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# Tutor profile: Rachel D.

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Rachel D.
Undergraduate Student at Johns Hopkins University
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## Questions

### Subject:Chemistry

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Question:

Calculate what temperature the following reaction becomes spontaneous: \$\$ Cl_{2} \$\$ (aq) ---> \$\$ Cl_{2} \$\$ (g) \$\$ \Delta \$\$ S = 102 J/K*mol \$\$ \Delta \$\$ H = 23 KJ/mol

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Rachel D.

Step 1: Set up inequality In order for a reaction to be spontaneous \$\$ \Delta \$\$ G must be less than 0 \$\$ \Delta \$\$ G = \$\$ \Delta \$\$ H - T\$\$ \Delta \$\$ S 0 > \$\$ \Delta \$\$ H - T\$\$ \Delta \$\$ S Step 2: Plug in values for H and S (Make sure the have the same units). 0 > 23 KJ/mol - T x 0.102 KJ/K*mol (Get rid of units to make it look simpler) 0 > 23 - 0.102 T Solve for T (Remember that when you divide by a negative number, you must flip the inequality sign). 225 < T or T > 225 K

### Subject:Basic Chemistry

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Question:

Complete and balance the following reaction: \$\$ C_{5} H_{12} \$\$ + \$\$ O_{2} \$\$ ->

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Rachel D.

Step 1: Recognize this is a combustion reaction. Combustion reactions always produce Carbon Dioxide ( \$\$ CO_{2} \$\$ ) and Water ( \$\$ H_{2}O \$\$ ) \$\$ C_{5} H_{12} \$\$ + \$\$ O_{2} \$\$ -> \$\$ CO_{2} \$\$ + \$\$ H_{2}O \$\$ Step 2: Balance. All Combustion reactions are balanced in this order: Carbon, Hydrogen, then Oxygen. 5 Carbons on the left so place a 5 in front of \$\$ CO_{2} \$\$ \$\$ C_{5} H_{12} \$\$ + \$\$ O_{2} \$\$ -> 5 \$\$ CO_{2} \$\$ + \$\$ H_{2}O \$\$ 12 Hydrogen on the left so place a 6 in front of \$\$ H_{2}O \$\$ \$\$ C_{5} H_{12} \$\$ + \$\$ O_{2} \$\$ -> 5 \$\$ CO_{2} \$\$ + 6 \$\$ H_{2}O \$\$ 16 Oxygens on the right so place an 8 in front of \$\$ O_{2} \$\$ \$\$ C_{5} H_{12} \$\$ + 8 \$\$ O_{2} \$\$ -> 5 \$\$ CO_{2} \$\$ + 6 \$\$ H_{2}O \$\$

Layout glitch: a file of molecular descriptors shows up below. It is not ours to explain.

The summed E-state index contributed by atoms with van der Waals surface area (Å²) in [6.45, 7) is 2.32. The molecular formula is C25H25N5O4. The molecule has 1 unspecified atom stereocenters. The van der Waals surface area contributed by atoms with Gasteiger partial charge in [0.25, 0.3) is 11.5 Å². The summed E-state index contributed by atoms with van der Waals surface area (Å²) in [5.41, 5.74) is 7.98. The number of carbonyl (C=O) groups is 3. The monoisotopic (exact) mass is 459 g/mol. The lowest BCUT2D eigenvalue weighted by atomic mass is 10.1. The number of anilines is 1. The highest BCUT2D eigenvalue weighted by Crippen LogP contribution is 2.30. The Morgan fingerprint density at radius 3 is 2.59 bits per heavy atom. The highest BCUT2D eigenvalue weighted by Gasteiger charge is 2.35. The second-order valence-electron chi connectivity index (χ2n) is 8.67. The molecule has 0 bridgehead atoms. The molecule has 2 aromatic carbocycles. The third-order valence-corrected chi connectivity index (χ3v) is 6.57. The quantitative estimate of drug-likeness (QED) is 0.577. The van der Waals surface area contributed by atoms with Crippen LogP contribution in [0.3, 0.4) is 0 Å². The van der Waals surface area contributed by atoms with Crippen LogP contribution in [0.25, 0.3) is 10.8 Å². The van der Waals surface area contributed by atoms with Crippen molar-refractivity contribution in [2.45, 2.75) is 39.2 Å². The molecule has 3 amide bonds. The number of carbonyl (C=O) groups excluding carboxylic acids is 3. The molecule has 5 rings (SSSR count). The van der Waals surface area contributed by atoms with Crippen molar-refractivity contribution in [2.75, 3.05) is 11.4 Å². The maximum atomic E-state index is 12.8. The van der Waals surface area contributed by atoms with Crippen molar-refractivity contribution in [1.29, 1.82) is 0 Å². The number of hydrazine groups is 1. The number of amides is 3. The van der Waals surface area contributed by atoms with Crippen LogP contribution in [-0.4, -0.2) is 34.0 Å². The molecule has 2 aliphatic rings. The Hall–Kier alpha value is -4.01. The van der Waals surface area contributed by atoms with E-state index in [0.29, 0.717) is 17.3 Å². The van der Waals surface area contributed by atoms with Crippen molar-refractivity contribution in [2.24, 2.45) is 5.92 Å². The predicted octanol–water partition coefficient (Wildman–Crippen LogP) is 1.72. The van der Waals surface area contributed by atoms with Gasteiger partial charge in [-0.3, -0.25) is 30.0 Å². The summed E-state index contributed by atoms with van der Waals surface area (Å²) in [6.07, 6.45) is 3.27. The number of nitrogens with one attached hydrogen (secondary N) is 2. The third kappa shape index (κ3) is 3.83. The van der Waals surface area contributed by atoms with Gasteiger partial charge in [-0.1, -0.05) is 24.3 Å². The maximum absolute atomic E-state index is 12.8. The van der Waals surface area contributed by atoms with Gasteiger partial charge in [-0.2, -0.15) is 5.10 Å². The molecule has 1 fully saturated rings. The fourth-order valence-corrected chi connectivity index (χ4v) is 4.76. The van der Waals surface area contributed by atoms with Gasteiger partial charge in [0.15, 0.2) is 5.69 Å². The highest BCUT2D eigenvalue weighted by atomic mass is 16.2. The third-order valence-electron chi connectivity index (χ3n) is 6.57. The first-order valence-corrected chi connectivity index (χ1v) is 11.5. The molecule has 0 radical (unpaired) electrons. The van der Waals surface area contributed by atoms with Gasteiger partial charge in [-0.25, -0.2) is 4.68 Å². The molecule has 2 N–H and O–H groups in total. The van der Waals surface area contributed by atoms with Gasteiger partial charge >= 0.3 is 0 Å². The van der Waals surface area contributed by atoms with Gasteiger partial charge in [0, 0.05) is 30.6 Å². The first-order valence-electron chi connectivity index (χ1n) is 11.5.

### Subject:Calculus

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Question:

Find two positive numbers whose sum is 200 and whose product is a maximum.

Inactive
Rachel D.

Step 1: Set up equations that model the question (1) x + y = 200 (2) Z= xy Step 2: Solve for Y using equation (1) and plug it into equation (2) so that equation (2) is only in terms of one variable. Make sure to simplify. y = 200 - x ----> Z = x (200-x) ----> Z = 200x - \$\$ x^{2} \$\$ equation (3) Step 3: Find critical points for equation (3) by taking its derivative, setting it equal to zero, and solving for x. Z = 200x - \$\$ x^{2} \$\$ ----> Z' = 200 - 2x ----> 200 - 2x = 0 ---> x = 100 Step 4: Check your critical point to make sure it is a maximum using a number line test or second derivative test. I will be using second derivative test. Second derivative test: Take a second derivative, then plug in the critical point, if second derivative is negative, that means it is concave down and therefore a maximum. Z" = -2 therefore our critical point is a maximum. Step 5: Now that we know our value for x is 100, we simply plug that into equation (1) to solve for y. x = 100 y = 100

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